The Keres village of Acoma is the oldest continuously occupied settlement in the United States. Perched on the top of a mesa some three hundred and fifty feet above the surrounding valley, accessible by difficult trails partly cut in the solid rock of its precipices, it is no less picturesquely placed than Walpi.
Under the name Acus it was first mentioned by Friar Marcos de Niza, discoverer of the Zuñi towns. He did not visit the place, but in the following year, 1540, Coronado sent one of his officers from Cibola to explore the country eastward…
Edward S. Curtis, The North American Indian, Text XVI, 169-170, 1926.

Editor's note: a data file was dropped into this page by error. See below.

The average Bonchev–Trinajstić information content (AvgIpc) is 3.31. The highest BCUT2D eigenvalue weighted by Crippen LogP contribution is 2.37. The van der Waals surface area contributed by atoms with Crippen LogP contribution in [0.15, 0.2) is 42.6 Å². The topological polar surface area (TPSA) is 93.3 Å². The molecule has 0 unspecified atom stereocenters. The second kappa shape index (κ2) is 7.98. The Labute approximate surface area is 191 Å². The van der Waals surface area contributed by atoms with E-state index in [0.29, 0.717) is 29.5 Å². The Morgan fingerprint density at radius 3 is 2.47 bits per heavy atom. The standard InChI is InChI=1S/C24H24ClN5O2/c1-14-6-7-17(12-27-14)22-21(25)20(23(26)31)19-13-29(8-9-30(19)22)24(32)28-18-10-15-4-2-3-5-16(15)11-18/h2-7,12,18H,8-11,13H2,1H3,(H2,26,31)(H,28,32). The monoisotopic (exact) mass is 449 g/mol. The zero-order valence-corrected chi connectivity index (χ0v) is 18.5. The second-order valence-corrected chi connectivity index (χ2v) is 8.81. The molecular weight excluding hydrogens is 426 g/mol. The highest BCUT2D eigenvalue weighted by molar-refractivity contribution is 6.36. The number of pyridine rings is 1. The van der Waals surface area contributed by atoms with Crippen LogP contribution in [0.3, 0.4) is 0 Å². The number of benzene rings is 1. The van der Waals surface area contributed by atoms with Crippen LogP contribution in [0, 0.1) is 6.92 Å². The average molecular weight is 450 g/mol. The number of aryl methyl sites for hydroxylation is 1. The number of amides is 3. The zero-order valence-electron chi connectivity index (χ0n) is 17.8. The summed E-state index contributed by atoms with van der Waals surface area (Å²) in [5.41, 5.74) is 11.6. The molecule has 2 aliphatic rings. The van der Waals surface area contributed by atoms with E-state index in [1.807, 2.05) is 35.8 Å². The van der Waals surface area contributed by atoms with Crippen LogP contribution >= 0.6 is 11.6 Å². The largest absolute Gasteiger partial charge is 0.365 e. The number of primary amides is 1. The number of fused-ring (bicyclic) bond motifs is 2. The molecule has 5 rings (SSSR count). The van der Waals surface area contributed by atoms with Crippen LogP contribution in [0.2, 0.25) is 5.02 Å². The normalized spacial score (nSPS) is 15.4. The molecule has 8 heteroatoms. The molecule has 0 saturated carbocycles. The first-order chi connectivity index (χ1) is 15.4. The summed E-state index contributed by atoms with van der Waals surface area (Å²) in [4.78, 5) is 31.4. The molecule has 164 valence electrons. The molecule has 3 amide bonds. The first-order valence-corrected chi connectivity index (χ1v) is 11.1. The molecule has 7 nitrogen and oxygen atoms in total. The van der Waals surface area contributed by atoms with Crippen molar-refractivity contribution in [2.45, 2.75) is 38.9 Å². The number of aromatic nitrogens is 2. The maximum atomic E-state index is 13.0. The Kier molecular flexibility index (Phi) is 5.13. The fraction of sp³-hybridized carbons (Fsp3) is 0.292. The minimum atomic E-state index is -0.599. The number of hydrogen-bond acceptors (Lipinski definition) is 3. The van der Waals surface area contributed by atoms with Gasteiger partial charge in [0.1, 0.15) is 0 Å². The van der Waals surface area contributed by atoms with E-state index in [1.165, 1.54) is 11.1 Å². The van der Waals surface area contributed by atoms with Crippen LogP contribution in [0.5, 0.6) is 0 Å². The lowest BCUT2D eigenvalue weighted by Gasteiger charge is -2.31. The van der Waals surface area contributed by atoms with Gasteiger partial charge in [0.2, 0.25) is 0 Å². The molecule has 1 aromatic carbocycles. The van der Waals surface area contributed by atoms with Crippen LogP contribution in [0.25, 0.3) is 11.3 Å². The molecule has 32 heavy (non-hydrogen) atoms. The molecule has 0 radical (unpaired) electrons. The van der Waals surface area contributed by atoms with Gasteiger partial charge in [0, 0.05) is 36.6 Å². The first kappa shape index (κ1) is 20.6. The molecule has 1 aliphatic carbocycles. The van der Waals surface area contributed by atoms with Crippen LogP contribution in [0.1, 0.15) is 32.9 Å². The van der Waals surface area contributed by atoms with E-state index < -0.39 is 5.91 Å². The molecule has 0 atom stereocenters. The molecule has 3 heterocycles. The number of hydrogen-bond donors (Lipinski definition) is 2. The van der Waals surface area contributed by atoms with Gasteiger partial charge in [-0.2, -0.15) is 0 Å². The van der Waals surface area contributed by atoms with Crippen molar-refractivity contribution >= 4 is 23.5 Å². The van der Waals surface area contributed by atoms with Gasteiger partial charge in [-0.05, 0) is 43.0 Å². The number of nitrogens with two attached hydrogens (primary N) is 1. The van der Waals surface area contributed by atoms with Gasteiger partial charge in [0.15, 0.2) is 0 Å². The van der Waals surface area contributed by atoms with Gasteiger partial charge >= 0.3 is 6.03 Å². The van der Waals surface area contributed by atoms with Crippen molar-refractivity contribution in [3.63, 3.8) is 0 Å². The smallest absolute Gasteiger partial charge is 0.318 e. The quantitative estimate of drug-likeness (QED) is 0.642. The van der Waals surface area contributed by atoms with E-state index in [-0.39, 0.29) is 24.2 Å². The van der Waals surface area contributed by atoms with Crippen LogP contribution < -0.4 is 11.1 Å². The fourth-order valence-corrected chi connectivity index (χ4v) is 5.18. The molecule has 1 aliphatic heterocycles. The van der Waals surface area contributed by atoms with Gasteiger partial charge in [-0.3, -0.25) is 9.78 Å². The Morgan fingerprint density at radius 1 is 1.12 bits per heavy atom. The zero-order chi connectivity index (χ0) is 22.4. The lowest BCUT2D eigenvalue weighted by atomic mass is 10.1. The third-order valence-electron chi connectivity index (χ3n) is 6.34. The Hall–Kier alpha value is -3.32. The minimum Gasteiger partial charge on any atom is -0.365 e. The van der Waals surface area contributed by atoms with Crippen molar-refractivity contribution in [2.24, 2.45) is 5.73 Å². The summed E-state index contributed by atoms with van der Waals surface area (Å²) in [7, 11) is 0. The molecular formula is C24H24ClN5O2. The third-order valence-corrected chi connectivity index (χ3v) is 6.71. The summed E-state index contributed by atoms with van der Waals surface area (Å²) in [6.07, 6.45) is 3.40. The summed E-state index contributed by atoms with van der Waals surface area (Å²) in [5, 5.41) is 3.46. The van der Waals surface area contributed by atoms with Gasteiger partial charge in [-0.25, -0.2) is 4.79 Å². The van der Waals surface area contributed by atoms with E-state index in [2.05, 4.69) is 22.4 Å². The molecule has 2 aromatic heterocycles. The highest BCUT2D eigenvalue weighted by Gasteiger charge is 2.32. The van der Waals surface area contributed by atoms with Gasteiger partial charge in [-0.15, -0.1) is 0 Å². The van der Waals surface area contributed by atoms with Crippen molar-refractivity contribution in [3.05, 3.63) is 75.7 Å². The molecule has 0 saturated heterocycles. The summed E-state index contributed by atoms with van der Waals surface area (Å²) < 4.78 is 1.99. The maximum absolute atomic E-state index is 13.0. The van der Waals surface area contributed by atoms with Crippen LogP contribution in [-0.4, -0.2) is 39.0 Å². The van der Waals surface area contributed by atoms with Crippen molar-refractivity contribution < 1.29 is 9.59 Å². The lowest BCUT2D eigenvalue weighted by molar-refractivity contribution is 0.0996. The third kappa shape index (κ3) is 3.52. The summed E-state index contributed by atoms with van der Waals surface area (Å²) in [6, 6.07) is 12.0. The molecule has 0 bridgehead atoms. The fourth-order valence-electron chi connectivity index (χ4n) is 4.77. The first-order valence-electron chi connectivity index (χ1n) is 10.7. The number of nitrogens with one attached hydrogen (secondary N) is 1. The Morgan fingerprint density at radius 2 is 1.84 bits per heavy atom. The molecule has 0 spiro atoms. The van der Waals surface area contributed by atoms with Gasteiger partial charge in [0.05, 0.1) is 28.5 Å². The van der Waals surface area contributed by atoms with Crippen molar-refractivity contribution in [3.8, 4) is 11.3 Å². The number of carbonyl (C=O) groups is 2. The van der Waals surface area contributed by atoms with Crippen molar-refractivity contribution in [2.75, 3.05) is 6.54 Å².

A Feast Day at Acoma, 1904
Franciscan missionaries early in the seventeenth century introduced certain public Christian rites among the Pueblos, which ever since have been performed, with an intermingling of native ceremonial practices, especially on the days of the saints of whose protection the villages were respectively assigned. The day of San Estevan, patron saint of Acoma, is September second.
Print caption by Edward S. Curtis, The North American Indian, Portfolio XVI, Plate no. 565, 1926.